Photo Essay

Please wait while JT SlideShow is loading images...
Palestinians marking the 64 anniversary of al-Nakba (catastrophe) with protests, while Israeli security reacted with conducted arrests campaigns on May 15Palestinians marking the 64 anniversary of al-Nakba (catastrophe) with protests, while Israeli security reacted with conducted arrests campaigns on May 15Palestinians marking the 64 anniversary of al-Nakba (catastrophe) with protests, while Israeli security reacted with conducted arrests campaigns on May 15Palestinians marking the 64 anniversary of al-Nakba (catastrophe) with protests, while Israeli security reacted with conducted arrests campaigns on May 15Palestinians marking the 64 anniversary of al-Nakba (catastrophe) with protests, while Israeli security reacted with conducted arrests campaigns on May 15Palestinians marking the 64 anniversary of al-Nakba (catastrophe) with protests, while Israeli security reacted with conducted arrests campaigns on May 15Palestinians marking the 64 anniversary of al-Nakba (catastrophe) with protests, while Israeli security reacted with conducted arrests campaigns on May 15Palestinians marking the 64 anniversary of al-Nakba (catastrophe) with protests, while Israeli security reacted with conducted arrests campaigns on May 15Palestinians marking the 64 anniversary of al-Nakba (catastrophe) with protests, while Israeli security reacted with conducted arrests campaigns on May 15Palestinians marking the 64 anniversary of al-Nakba (catastrophe) with protests, while Israeli security reacted with conducted arrests campaigns on May 15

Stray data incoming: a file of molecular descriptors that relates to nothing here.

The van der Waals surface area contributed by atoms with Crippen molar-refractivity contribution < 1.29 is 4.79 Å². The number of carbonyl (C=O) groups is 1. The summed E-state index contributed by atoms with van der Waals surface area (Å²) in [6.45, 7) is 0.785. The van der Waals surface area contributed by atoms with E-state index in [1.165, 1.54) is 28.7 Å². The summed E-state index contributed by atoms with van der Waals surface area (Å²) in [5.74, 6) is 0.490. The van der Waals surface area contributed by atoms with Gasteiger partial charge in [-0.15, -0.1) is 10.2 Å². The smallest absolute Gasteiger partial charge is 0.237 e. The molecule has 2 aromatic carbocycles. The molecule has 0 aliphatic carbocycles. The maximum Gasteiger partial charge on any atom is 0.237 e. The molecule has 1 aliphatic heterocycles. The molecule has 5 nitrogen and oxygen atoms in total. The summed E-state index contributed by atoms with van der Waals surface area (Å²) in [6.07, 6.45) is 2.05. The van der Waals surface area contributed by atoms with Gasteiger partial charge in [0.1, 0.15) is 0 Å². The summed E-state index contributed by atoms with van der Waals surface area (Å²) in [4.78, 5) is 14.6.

mod_vvisit_counterThis week9116
mod_vvisit_counterLast week18531
mod_vvisit_counterThis month40195
mod_vvisit_counterLast month64344
mod_vvisit_counterAll days4282801

We have: 29 guests online
Your IP:
Today: Oct 18, 2018

Closures and checkpoints

Print PDF
Factual statement

Palestinians already experienced closure, which restricted the freedom of movement of Palestinians, after 1948 when the state of war between Jordan, Egypt and Israel restricted traffic across the borders. With the Israeli occupation in 1967, a policy of opening of borders fell within a broader plan for assimilation of the Occupied Territories into Israel, devised by Moshe Dayan, Israels Defense Minister. The General Entry Permit amending Military Order No 34 of 2 July 1967 gave general authorization for persons and trade in goods.